What Psychiatrists Need to Know: Patients in the Emergency Department
As Featured in the August 2018 issue of Psychiatric Times
“If you’re having a psychiatric emergency, hang up and dial 911, or go to your nearest emergency room.” Most psychiatric patients are all too familiar with this voicemail message. And those who follow this advice, even calling 911, will still likely find themselves at the nearest emergency department (ED).
What many psychiatrists do not realize is that the majority of EDs in the US are inadequately equipped to treat psychiatric crises. As a result, many patients who seek emergency psychiatric care are mostly held for transfer to inpatient facilities. In fact, patients who present to the ED with mental health and substance abuse complaints are 2.5 times as likely to be admitted as those with purely physical problems.1
Unfortunately, the demand for inpatient psychiatric beds far exceeds supply. The Treatment Advocacy Center reported that the number of inpatient beds dropped by 95% from 1955 to 2005, going from 340 beds per 100,000 people to 17 beds per 100,000 people—and the number is still dropping.2 Because of this shortage, admitted patients must often wait many hours in the ED without treatment. This practice is known as psychiatric boarding.
The number of patients in the US presenting to the ED with psychiatric complaints has increased by more than 50% since 2006. One in eight ED visits now involves a psychiatric emergency.3 Meanwhile, the number of psychiatric inpatient beds continues to diminish.
A main driver of boarding is the belief that most patients experiencing psychiatric emergencies require inpatient admission. However, like physical complaints, mental health and substance abuse crises can often be stabilized in the ED. Imagine, for example, that we admitted everyone who presented to the ED with chest pain. If that were the case, we’d be lamenting a national shortage of general hospital beds as well. (Fortunately, only 18% of chest pain patients are admitted from the ED to the hospital.4)
Research strongly suggests that if an appropriate treatment is started promptly, the majority of psychiatric emergencies can be resolved within 24 hours without inpatient hospitalization.5 To end boarding for this vulnerable population, we must implement effective ways to deliver timely psychiatric care in the ED.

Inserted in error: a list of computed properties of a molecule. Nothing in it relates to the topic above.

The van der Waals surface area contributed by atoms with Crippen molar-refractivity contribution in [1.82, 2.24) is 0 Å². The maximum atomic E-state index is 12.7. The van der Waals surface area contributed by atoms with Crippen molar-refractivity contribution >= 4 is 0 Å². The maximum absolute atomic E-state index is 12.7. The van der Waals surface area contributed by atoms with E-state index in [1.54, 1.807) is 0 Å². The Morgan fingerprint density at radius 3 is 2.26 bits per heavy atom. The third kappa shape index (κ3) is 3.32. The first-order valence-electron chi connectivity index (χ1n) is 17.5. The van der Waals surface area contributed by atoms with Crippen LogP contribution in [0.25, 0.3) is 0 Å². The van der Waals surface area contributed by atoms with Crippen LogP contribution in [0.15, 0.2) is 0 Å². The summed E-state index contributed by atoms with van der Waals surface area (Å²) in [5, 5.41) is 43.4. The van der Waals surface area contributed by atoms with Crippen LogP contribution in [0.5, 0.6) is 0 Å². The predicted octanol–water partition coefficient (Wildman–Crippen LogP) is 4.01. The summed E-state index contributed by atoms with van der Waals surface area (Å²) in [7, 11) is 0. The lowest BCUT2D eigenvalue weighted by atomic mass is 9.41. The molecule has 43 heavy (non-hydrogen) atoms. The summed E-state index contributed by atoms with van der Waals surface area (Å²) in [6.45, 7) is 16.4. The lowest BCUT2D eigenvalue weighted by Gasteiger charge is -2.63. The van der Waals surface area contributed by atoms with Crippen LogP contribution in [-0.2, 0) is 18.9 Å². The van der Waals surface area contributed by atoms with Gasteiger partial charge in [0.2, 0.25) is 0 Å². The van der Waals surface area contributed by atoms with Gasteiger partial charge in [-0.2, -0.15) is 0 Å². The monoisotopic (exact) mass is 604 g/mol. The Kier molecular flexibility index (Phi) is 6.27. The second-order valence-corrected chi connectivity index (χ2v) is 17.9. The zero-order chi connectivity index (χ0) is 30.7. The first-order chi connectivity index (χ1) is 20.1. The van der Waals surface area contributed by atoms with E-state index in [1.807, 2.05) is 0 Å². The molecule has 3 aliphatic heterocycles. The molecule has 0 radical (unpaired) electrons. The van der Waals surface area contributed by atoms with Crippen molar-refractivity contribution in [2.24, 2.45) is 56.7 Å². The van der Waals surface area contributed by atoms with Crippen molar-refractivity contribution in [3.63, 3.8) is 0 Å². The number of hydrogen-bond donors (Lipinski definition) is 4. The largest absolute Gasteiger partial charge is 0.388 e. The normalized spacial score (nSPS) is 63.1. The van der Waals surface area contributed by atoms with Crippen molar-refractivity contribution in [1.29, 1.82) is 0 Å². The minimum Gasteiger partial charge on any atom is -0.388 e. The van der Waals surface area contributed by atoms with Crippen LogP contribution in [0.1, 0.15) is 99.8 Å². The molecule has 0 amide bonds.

An important clarification: it’s completely appropriate for emergency psychiatric patients to come to medical EDs. In fact, the federal Emergency Medical Treatment and Active Labor Act categorizes psychiatric emergencies as equivalent to medical emergencies like trauma and heart attacks. Patients in psychiatric crisis therefore have the same legal requirements for prompt evaluation and stabilizing treatment.
Unfortunately, many systems have sought to divert psychiatric patients from the ED as if they don’t belong there. However, psychiatric emergencies like suicidality and psychosis are life-threatening and require the highest level of care available. Thus, instead of looking for ways to avoid, hospitals need to embrace and prepare for these patients’ urgent care needs, providing proper staff training, and putting systems and procedures in place to provide an effective care environment for them.
Even when community resources are available, like mental health urgent care centers and crisis intervention programs, most of these sites cannot accept patients who are acutely agitated, actively suicidal, have a history of violence, are presently intoxicated or in substance withdrawal, or who have comorbid medical issues. This means sizable numbers of excluded patients will still need to go to hospital EDs for care. But because most EDs typically provide very limited psychiatric treatment, commonly the highest acuity psychiatric patients in any region are ironically the most underserved. (To put things in perspective, only about 16% of emergency physicians report having access to an on-call psychiatrist.6)